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Reading Early American Handwriting by Kip…
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Reading Early American Handwriting (original 1998; edition 2008)

by Kip Sperry (Author)

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482351,740 (4.41)5
This book is designed to teach you how to read and understand the handwriting found in documents commonly used in genealogical research. It explains techniques for reading early American documents; provides samples of alphabets and letter forms; defines terms and abbreviations commonly used in early American documents such as wills, deeds, and church records; and, furthermore, presents numerous examples of early American records for the reader to work with. Each document -- nearly 100 of them at various stages of complexity -- appears with the author's transcription on a facing page, enabling the reader to check his own transcription. Also covered in the work, with particular emphasis on handwriting, are numbers and roman numerals, dates and the change from the Julian Calendar to the Gregorian Calendar, abbreviations and contractions, and standard terms found in early American records.… (more)
Member:jluallenblack
Title:Reading Early American Handwriting
Authors:Kip Sperry (Author)
Info:Genealogical Publishing Company (2008), Edition: First Edition, 289 pages
Collections:Your library
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Tags:Genealogy

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Reading Early American Handwriting by Kip Sperry (1998)

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An essential tool for anyone who wants to research genealogy well. He has a good collection of documents at the back of the book that you can practice transcribing and the actual transcription on the facing page. Good exercises particularly if reading early manuscripts is a new experience and a good refresher for everyone else. ( )
  TerryLewis | Jun 12, 2017 |
Paleography and studying older documents are some of my favorite aspects of genealogical research. I love studying old handwritten documents as I research family history. Many of the documents I need to study in my region are from the Colonial era and that's why this book was a wise investment. There are close studies of alphabet quirks, abbreviations and terminology from that time period. Half of this book consists of writing samples and transcriptions from various time periods, locations and subjects. This is a go-to reference for those trying to decipher old handwriting from Colonial America. ( )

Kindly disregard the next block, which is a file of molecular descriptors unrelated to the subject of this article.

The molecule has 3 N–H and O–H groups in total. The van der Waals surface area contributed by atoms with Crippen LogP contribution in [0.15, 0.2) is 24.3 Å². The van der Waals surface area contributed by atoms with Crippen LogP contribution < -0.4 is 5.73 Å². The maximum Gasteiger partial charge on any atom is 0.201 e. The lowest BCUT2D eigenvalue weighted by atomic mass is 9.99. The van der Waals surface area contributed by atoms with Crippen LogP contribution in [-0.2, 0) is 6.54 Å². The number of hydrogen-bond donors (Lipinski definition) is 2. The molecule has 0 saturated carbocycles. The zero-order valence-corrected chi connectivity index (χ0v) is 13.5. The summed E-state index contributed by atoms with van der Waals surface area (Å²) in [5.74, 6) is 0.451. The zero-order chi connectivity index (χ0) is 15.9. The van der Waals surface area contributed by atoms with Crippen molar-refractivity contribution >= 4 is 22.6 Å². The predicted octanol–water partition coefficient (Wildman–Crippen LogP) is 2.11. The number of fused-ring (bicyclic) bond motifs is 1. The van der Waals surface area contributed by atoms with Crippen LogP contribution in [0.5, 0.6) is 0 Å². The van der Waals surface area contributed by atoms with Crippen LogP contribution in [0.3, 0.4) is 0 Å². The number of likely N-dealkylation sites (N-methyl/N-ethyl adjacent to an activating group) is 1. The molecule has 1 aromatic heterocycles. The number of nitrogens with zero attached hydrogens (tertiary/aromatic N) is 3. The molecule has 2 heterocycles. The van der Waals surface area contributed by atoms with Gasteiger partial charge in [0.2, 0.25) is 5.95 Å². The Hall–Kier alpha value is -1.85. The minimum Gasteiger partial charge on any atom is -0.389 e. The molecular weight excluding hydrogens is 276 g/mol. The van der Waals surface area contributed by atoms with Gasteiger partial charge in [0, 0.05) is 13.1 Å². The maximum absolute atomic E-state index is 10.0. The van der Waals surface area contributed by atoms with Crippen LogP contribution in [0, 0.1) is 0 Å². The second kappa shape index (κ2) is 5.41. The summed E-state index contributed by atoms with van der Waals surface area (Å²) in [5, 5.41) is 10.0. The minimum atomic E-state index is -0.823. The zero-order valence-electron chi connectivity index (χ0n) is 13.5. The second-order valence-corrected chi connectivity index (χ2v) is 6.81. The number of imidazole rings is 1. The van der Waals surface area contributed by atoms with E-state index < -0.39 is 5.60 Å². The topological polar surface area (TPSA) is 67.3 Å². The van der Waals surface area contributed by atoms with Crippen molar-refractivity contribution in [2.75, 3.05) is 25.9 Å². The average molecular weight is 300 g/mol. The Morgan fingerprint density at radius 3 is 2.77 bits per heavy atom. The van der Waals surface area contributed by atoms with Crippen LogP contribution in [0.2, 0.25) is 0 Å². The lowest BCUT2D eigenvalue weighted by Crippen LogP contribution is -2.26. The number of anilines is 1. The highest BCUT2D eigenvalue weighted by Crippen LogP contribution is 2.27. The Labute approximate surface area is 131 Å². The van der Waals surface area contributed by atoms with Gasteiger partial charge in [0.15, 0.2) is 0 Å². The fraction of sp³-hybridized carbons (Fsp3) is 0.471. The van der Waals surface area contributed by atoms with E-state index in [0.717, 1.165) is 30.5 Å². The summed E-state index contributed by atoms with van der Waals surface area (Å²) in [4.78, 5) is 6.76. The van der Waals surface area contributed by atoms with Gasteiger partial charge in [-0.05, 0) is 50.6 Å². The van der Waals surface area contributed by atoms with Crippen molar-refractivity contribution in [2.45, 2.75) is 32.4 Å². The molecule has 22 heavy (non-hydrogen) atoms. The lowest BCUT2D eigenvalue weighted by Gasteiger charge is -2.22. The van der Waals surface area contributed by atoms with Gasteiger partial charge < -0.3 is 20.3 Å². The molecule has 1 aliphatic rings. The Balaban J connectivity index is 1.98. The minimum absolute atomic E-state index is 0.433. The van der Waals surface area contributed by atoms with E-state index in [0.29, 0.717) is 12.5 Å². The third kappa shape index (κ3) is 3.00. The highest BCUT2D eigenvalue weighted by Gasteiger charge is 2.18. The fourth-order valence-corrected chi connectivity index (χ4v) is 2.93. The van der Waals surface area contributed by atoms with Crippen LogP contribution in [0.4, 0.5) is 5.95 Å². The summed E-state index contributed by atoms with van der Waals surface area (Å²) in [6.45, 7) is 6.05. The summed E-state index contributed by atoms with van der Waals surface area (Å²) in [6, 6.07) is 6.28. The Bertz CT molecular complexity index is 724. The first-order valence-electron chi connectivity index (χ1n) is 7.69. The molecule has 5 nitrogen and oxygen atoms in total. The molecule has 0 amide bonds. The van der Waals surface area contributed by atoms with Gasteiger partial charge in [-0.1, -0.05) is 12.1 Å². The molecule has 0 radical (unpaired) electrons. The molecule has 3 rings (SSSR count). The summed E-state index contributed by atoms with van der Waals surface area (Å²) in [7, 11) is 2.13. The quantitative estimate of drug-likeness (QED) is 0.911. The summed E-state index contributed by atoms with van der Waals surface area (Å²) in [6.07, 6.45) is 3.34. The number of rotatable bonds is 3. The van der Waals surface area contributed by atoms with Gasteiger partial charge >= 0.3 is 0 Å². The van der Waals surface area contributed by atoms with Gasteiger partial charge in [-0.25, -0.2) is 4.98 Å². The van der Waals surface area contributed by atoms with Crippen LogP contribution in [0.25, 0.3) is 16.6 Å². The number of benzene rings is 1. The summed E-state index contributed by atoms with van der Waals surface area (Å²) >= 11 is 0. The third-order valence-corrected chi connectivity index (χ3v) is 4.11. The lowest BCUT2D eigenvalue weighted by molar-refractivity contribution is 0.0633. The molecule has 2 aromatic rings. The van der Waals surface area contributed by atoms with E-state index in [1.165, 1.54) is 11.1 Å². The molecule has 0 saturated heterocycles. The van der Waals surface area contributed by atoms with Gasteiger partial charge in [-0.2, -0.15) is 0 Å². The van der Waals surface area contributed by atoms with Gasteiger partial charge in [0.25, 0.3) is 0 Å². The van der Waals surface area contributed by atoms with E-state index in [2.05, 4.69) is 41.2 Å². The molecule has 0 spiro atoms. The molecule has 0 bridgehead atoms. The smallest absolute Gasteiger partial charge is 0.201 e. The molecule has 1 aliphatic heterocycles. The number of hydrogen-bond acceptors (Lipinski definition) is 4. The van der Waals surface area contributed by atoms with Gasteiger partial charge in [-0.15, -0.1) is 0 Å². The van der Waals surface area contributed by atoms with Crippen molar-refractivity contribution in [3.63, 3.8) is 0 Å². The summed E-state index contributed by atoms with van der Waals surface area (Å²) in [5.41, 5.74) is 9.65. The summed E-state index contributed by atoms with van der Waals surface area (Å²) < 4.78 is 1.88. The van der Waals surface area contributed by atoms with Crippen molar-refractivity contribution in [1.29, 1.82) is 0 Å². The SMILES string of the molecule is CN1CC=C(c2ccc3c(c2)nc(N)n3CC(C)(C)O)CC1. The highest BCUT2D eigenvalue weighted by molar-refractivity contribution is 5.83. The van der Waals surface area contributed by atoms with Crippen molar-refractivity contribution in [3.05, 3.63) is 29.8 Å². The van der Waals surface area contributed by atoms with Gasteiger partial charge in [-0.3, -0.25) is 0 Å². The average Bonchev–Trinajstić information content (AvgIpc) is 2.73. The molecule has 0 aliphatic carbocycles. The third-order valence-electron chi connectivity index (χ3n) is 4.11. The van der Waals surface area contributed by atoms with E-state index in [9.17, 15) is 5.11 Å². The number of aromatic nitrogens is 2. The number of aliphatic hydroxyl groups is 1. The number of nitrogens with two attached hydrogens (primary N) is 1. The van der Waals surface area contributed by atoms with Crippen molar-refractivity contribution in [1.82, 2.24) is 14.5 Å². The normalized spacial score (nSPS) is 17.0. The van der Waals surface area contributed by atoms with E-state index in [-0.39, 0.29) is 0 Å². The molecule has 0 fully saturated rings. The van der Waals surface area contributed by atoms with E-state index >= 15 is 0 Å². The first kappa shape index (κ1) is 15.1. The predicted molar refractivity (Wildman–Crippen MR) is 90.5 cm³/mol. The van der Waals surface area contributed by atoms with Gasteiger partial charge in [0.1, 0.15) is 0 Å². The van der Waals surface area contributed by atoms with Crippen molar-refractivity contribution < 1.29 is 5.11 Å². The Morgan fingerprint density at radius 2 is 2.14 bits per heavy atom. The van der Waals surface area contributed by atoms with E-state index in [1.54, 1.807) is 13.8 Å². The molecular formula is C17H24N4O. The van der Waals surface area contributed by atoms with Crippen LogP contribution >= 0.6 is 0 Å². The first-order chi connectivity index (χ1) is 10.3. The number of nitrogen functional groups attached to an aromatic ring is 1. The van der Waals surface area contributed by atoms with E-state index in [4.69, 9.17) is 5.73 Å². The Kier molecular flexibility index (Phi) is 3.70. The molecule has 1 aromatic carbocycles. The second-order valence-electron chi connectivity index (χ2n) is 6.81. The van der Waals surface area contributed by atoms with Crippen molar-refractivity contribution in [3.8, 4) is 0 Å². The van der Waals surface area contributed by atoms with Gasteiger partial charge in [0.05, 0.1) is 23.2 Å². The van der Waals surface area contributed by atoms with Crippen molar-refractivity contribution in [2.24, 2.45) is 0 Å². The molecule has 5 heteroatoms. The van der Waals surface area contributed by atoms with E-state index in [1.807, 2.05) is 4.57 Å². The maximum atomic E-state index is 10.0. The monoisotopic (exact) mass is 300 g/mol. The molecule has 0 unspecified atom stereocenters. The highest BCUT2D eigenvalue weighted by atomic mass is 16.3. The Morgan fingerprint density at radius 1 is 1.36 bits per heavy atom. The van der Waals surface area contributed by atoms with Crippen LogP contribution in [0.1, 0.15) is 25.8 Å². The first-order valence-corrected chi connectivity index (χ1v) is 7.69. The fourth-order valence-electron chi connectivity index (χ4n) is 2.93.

1 vote missylc | Jul 18, 2010 |
never got to read it - issues with Google books that apparently can never be worked out except by not buying from Google books
  sistacheryl | Nov 7, 2019 |
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This guidebook focuses on how to read and understand early American handwriting. Also covered are techniques for reading early American documents, the illustration of alphabets and letter forms, definitions and terminology, interpreting terms and abbreviations, and tips and suggestions for reading early American handwriting. Representative examples of various early American documents, such as town, church, court, land, and probate records, are reproduced in this work, along with trasnscriptions for each document. By studying and transcribing each document, the reader will become familiar with the various early handwriting styles, letter forms, abbreviations, and terminology used in American records.
Chapter 1
Reading Early American Handwriting


"Adopt the pace of Nature: her secret is patience."
                —Ralph Waldo Emerson

Paleography, the study of early handwriting, or the rules of reading old handwriting, is an essential element in genealogyical and historical research. The experienced researcher not only needs to be able to read old documents, but also requires the ability to intrepret the value and significance of the content of records. The researcher must be able to analyze documents and their relationship to other records.
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This book is designed to teach you how to read and understand the handwriting found in documents commonly used in genealogical research. It explains techniques for reading early American documents; provides samples of alphabets and letter forms; defines terms and abbreviations commonly used in early American documents such as wills, deeds, and church records; and, furthermore, presents numerous examples of early American records for the reader to work with. Each document -- nearly 100 of them at various stages of complexity -- appears with the author's transcription on a facing page, enabling the reader to check his own transcription. Also covered in the work, with particular emphasis on handwriting, are numbers and roman numerals, dates and the change from the Julian Calendar to the Gregorian Calendar, abbreviations and contractions, and standard terms found in early American records.

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